Ramen Taka (full name “Ramen Takanotsume”) has taken over the old Ramenman spot on Bidwell near Robson. The new owners used to run the much-loved quality sushi bowl takeout restaurant Kyzock (née Sushi Zero One — Instagram posts here, here, here, here, here, here, and goodbye post here). So they’ve switched from sushi dons to ramen. How’d they do? Pretty good! Deserves another visit. Now the details:
The ramen boom from the last few years resulted in imho TOO MANY tonkotsu-style ramen places. Great tonkotsu was already achieved with places like Santouka, Jinya, etc. Chicken paitan was already pretty much perfected by Marutama (with an unique personal take by The Ramenman). I’ve also enjoyed the Iekei-style tonkotsu/Tokyo shoyu hybrid ramen at Yah Yah Ya and Yaguchiya. What I felt was missing from the scene was a classic Tokyo-style shoyu ramen, the kind featured in Tampopo:
(^Funny German dub)
I know clear soups aren’t popular right now, but there’s something classic, nostalgic, and minimalistic about it that appeals to me. So recently, Gyoza Paradise (on Robson and Thurlow back in the 90s, which I never heard of or went to) reopened on Broadway near Arbutus as Gyo Para with a focus on gyoza and chintan (clear broth) style ramen. I was intrigued but wanted to wait until they got their feet. I think 6 months is enough, right?
Even after four years, Marutama Ramen (moldy oldy review here) is still considered one of the top ramen places in the city. Definitely Top 5, if not Top 3. Their chicken paitan (cloudy chicken broth) ramen is still unique and well-executed. That slippery aosa seaweed (sea lettuce) has me all [insert sweaty feverish emoji here]. AND their ramen egg is still the most delicious and consistent around.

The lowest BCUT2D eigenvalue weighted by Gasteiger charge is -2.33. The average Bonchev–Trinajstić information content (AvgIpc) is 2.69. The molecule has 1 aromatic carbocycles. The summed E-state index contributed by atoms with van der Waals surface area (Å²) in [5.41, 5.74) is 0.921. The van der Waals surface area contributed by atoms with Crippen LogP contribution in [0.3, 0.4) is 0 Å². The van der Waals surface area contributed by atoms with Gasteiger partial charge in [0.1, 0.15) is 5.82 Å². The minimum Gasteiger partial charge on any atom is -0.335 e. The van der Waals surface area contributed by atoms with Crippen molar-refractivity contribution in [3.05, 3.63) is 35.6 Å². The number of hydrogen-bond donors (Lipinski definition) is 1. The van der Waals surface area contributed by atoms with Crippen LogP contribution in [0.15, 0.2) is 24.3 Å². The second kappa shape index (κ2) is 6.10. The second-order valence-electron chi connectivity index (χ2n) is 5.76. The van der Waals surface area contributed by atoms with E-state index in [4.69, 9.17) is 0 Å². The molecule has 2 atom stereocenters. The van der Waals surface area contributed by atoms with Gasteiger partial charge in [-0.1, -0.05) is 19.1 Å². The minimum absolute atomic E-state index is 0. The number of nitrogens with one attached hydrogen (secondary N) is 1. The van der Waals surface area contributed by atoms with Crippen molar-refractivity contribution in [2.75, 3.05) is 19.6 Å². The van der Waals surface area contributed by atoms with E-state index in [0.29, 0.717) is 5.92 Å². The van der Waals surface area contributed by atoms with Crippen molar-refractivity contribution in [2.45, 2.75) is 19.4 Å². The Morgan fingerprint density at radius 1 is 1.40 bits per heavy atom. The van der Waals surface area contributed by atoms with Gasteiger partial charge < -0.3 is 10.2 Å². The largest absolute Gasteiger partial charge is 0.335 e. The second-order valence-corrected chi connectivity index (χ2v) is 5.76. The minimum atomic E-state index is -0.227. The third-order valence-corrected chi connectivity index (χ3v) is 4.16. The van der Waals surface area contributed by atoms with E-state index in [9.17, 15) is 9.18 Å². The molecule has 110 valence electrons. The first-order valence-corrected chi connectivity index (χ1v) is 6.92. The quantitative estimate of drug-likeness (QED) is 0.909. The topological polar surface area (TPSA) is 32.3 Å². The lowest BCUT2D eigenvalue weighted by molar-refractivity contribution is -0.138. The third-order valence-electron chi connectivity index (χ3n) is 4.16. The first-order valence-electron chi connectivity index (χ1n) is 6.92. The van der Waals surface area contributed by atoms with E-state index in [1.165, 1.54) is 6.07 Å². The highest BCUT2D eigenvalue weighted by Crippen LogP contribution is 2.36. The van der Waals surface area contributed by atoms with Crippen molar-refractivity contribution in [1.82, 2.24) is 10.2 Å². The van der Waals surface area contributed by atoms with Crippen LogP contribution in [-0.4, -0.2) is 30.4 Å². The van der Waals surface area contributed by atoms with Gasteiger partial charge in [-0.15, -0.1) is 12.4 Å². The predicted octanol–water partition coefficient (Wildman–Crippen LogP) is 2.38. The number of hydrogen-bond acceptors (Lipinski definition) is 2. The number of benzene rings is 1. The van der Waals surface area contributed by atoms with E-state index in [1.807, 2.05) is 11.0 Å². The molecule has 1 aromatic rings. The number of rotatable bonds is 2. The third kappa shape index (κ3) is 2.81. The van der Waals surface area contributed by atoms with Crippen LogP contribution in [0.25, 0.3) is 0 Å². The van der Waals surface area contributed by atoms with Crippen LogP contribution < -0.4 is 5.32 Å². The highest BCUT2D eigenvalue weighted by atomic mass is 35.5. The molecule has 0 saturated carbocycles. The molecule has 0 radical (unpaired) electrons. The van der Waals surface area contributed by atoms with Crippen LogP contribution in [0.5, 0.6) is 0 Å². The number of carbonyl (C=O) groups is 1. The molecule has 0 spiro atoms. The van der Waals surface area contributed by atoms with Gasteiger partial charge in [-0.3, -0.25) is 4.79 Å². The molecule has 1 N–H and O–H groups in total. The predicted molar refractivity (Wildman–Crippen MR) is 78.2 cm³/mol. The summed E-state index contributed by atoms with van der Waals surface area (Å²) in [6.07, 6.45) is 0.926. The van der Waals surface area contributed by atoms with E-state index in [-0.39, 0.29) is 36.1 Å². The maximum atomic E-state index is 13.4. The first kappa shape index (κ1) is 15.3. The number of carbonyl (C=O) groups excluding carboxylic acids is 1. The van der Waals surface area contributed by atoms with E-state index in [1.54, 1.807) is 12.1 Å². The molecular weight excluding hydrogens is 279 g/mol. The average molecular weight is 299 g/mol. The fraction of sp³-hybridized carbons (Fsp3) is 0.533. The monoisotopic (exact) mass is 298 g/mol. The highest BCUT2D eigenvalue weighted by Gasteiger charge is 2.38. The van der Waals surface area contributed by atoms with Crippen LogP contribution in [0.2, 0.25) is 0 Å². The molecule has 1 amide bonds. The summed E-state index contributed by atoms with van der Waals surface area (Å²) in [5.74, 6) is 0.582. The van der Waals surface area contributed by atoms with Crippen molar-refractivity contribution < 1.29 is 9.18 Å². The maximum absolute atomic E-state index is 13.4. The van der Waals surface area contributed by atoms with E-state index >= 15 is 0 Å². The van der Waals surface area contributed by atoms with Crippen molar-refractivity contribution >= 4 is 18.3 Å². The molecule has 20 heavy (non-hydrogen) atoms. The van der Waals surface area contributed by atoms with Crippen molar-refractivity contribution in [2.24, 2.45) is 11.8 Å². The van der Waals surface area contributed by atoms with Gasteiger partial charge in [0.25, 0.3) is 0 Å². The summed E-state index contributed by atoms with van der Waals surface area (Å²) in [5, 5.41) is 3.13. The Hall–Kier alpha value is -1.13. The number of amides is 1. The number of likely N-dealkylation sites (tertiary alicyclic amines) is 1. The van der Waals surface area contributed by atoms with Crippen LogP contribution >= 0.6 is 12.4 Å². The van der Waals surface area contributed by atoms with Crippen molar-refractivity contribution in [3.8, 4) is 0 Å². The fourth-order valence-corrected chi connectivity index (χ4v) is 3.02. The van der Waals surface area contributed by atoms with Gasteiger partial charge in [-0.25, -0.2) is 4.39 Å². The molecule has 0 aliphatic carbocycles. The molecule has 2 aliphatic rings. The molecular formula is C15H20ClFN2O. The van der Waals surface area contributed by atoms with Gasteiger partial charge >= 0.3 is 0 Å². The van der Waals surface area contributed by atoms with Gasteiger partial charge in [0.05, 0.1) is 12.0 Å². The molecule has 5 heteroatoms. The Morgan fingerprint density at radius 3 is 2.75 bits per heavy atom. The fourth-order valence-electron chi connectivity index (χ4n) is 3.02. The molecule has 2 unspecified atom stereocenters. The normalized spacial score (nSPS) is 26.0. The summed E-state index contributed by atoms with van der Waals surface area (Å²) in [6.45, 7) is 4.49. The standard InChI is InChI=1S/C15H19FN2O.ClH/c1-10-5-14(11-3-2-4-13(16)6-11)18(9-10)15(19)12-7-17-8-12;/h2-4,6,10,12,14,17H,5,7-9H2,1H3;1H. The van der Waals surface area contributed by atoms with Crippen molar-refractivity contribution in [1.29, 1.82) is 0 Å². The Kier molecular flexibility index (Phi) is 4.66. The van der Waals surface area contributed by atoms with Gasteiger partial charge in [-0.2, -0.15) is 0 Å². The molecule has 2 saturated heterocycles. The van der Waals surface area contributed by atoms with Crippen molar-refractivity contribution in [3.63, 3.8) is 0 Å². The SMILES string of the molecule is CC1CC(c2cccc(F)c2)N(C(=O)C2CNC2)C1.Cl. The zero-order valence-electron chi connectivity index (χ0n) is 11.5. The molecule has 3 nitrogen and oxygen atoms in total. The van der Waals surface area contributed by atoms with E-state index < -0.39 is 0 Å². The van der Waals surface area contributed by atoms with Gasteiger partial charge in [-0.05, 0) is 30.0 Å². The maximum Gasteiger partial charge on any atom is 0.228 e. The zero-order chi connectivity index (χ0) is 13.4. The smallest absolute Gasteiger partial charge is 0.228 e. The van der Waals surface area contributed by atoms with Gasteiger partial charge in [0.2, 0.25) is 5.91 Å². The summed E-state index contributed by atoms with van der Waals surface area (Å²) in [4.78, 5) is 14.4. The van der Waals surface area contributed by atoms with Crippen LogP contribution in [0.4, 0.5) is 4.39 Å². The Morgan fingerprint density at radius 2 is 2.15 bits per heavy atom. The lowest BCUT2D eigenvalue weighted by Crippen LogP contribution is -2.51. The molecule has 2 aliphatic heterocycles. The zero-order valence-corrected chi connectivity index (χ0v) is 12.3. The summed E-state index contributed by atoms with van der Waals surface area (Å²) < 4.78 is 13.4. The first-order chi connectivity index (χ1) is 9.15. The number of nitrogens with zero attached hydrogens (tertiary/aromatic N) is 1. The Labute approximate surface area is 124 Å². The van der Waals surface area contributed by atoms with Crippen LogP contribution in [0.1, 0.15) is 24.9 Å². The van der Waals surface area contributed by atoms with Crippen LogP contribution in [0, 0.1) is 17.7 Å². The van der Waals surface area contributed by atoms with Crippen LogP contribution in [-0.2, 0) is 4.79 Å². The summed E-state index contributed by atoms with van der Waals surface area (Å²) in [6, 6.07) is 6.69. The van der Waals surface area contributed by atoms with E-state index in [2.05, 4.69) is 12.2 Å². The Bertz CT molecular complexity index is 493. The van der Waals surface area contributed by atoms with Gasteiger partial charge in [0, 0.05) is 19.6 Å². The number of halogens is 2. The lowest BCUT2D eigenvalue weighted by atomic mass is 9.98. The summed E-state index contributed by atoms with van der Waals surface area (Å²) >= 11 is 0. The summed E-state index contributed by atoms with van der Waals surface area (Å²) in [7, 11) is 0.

Their new third location on Main and 13th is called Marutama Gaiden and offers a different take on their chicken paitan ramen. Don’t come here expecting more of the same. Almost everything is different. Here’s my personal take on this place that we tried at the tail end of their two-week soft opening phase.
The new JINYA at TELUS* Garden is like the old JINYA, except given a slick, glitzy, hi-tech makeover. (Review of the old JINYA here, for comparison. Old JINYA location now occupied by the new second location of Marutama Ramen.) This new location shows what’s possible when you have big ramen chain money behind it. The results are positive, and the crowds immense. For now.
* Fun fact: The TELUS style guide requires all instances of the word “Telus” to be spelled in ALLCAPS. So it’s “TELUS”, not “Telus”. This is also like how I’ve seen “JINYA” written in their menu and on their website. Just a note for all your writers and journalists out there… HAH!
The slow proliferation of Japanese-run ramen places has reached the Metrotown area in Burnaby. Yaguchiya Ramen is currently in soft-opening phase but the shoyu ramen I tried already tasted like it hit the mark right out of the gate. It’s a tiny place that seats ~16 people but I can already tell they’re gonna be busy once word gets out. Glad to see real Japanese ramen this far out of downtown.
The downtown location of Yah Yah Ya Ramen on Robson St. (same block as Korean supermarket H-Mart) opened up late November 2016. I tried it today and was pleasantly surprised at how good my bowl was. The gyoza, however, was not so good.
Toronto ramen chain Touhenboku Ramen opened up in late August 2016 with 50% off and lineups down the block. Now that they’ve settled down somewhat, how are they? Not that good. Save your time and money.
There’s a brick in my stomach right now.
I wrote about Hida Takayama in the Robson Public Market more than a year ago. While not outstanding, I was charmed by the man and the ghetto mall where “other malls go to die”. Longing for a taste of classic shoyu ramen, I went there for lunch and was pleased by their improved housemade noodles and generous portions.
Have we reached “peak ramen”? In the same month that Hapa Ramen opened up, Sanpoutei Ramen in Richmond (next to Parker Place on No. 3 Road) had their grand opening on January
30 20, 2016. In short: good but not worth lining up for. I’d wait until the crowds die down, or go during non-peak periods. There are some unique positives and not many negatives.